Cheshire Probate Records

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England Genealogy Gotoarrow.png Cheshire, England Genealogy

Getting Started[edit | edit source]

Probate is the legal court process by which the estate of a deceased person is distributed to his or her heirs. Probate records include wills and administrations. This article is about probate records in Cheshire. For a general description of England probate records, click here.

1858 to the Present[edit | edit source]

Beginning in 1858, the Principal Probate Registry had the authority for probating estates. Click on the link to learn more.

Before 1858[edit | edit source]

Before 1858, Church of England ecclesiastical courts had authority for this process. To search for a pre-1858 probate record in Cheshire, follow these steps:

Step 1. Search Indexes[edit | edit source]

Here are some online indexes to probate records that include individuals who lived in Cheshire. Search these indexes first:

Cheshire's probate jurisdictions are well-covered with indexes.

1. First search each index (see below) to help you more quickly find the will, writing down each detail cited in the index entry.

2. Click on a court name above to learn more about the records.

3. Contact or visit the Cheshire Record Office, OR you may use their research service to obtain a copy of a record.

4. Visit the Family History Library, or one of its 4,500 satellite family history centers worldwide, and obtain a copy of the probate record from microfilm.

Before looking for a will, search the comprehensive and county-wide Wills index compiled by the Cheshire Record Office. This index covers the years 1492-1940 and contains 130,000 entries. It covers probate documents proved at Chester mainly for the County of Cheshire.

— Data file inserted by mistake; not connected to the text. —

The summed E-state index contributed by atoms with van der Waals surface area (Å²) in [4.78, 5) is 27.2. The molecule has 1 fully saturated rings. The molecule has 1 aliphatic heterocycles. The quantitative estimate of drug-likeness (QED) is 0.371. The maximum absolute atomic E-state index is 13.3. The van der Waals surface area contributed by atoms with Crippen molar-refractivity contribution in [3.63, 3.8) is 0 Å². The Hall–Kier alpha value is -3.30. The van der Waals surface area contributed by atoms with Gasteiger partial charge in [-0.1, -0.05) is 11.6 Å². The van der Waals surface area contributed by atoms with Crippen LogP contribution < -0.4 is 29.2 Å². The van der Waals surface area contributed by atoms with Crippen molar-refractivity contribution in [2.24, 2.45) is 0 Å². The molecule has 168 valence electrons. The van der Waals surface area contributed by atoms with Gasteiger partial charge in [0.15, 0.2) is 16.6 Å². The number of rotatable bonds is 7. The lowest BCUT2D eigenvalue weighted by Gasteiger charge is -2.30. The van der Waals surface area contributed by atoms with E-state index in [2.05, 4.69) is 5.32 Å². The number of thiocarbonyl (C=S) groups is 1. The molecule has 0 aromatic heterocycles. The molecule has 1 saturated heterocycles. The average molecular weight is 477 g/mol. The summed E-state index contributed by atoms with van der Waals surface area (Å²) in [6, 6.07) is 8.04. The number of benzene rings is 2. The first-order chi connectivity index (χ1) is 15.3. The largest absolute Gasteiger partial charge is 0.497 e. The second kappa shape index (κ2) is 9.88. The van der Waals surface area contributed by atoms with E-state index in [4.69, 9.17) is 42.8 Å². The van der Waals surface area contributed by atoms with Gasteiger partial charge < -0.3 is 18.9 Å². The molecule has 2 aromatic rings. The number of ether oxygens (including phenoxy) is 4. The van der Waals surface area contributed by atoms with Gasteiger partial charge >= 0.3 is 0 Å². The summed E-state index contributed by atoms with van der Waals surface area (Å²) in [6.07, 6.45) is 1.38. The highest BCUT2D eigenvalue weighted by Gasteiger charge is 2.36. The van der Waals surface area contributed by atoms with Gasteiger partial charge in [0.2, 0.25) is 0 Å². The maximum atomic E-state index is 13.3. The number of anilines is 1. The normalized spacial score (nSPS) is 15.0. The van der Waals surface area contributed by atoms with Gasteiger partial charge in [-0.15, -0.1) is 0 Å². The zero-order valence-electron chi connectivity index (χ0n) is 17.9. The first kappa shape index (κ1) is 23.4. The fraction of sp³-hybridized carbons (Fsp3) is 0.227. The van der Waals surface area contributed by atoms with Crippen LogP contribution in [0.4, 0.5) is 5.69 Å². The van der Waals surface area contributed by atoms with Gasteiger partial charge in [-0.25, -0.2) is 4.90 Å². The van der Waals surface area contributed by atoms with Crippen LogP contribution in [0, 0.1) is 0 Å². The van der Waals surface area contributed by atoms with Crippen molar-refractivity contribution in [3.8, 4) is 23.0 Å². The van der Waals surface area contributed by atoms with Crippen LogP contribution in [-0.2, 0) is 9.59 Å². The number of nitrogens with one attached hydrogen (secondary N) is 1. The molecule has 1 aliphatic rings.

The following Website specifically covers the parishes of Disley, Lyme Handley; Taxal & Whaley in Cheshire:

A brand new Probate Index for Cheshire is available at Labs.FamilySearch The original will indexes for the Court of the Bishop of Chester (Episcopal Consistory) for 1545-1858 are available in print by both the Lancashire & Cheshire Record Society and the Chetham Society. These two large publication series cover both Cheshire and Lancashire counties. These series are available at many major archives in the United Kingdom such as at the British Library, and Guildhall Library, London, and other like institutions. The Family History Library likewise has most of these printed indexes in book form and/or on microfilm (see below).

Original handwritten indexes and calendars to the Probate Acts of Wills and Administrations (Admons) exist from 1492-1857, were created as the probate records were filed, and found with the records (see below).

Calendars are a kind of index (arranged by the first letter of each surname) to the probate records and admons (administrations).

The Family History Library has copies of Cheshire probate records, indexes and calendars for 1492-1858. Microfilmed copies may be circulated to any of its 4,500 satellite family history centers worldwide. To determine film numbers, go to 'Cheshire - Probate Records' and 'Cheshire - Probate Records - Indexes' in the Family History Library Catalog.